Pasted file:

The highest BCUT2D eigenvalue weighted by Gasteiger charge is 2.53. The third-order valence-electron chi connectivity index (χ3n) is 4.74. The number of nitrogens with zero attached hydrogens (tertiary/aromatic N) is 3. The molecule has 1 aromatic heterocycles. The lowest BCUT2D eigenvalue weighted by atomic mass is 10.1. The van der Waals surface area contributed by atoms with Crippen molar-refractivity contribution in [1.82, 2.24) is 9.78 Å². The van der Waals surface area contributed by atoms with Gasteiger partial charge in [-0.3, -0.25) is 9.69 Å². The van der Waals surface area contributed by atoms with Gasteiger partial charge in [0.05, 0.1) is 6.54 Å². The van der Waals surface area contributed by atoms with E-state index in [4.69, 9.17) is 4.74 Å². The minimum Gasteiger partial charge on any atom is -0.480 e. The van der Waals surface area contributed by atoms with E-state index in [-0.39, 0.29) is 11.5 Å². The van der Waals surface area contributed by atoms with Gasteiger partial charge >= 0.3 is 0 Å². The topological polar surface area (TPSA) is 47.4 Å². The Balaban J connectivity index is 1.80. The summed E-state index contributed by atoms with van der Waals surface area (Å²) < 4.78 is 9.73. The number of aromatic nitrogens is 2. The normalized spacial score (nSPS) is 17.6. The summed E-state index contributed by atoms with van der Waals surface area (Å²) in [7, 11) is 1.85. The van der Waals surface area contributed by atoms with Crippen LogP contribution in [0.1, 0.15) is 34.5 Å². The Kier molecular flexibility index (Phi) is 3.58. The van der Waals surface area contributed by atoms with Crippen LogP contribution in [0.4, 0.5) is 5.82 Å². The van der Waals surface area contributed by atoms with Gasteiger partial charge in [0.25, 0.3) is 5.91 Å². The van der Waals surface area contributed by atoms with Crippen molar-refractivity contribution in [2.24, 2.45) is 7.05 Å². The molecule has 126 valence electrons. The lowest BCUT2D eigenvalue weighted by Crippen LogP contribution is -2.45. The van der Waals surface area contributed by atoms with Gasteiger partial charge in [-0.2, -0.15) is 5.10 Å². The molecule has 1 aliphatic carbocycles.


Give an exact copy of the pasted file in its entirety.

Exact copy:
The highest BCUT2D eigenvalue weighted by Gasteiger charge is 2.53. The third-order valence-electron chi connectivity index (χ3n) is 4.74. The number of nitrogens with zero attached hydrogens (tertiary/aromatic N) is 3. The molecule has 1 aromatic heterocycles. The lowest BCUT2D eigenvalue weighted by atomic mass is 10.1. The van der Waals surface area contributed by atoms with Crippen molar-refractivity contribution in [1.82, 2.24) is 9.78 Å². The van der Waals surface area contributed by atoms with Gasteiger partial charge in [-0.3, -0.25) is 9.69 Å². The van der Waals surface area contributed by atoms with Gasteiger partial charge in [0.05, 0.1) is 6.54 Å². The van der Waals surface area contributed by atoms with E-state index in [4.69, 9.17) is 4.74 Å². The minimum Gasteiger partial charge on any atom is -0.480 e. The van der Waals surface area contributed by atoms with E-state index in [-0.39, 0.29) is 11.5 Å². The van der Waals surface area contributed by atoms with Gasteiger partial charge >= 0.3 is 0 Å². The topological polar surface area (TPSA) is 47.4 Å². The Balaban J connectivity index is 1.80. The summed E-state index contributed by atoms with van der Waals surface area (Å²) < 4.78 is 9.73. The number of aromatic nitrogens is 2. The normalized spacial score (nSPS) is 17.6. The summed E-state index contributed by atoms with van der Waals surface area (Å²) in [7, 11) is 1.85. The van der Waals surface area contributed by atoms with Crippen LogP contribution in [0.1, 0.15) is 34.5 Å². The Kier molecular flexibility index (Phi) is 3.58. The van der Waals surface area contributed by atoms with Crippen LogP contribution in [0.4, 0.5) is 5.82 Å². The van der Waals surface area contributed by atoms with Gasteiger partial charge in [0.25, 0.3) is 5.91 Å². The van der Waals surface area contributed by atoms with Crippen molar-refractivity contribution in [2.24, 2.45) is 7.05 Å². The molecule has 126 valence electrons. The lowest BCUT2D eigenvalue weighted by Crippen LogP contribution is -2.45. The van der Waals surface area contributed by atoms with Gasteiger partial charge in [-0.2, -0.15) is 5.10 Å². The molecule has 1 aliphatic carbocycles.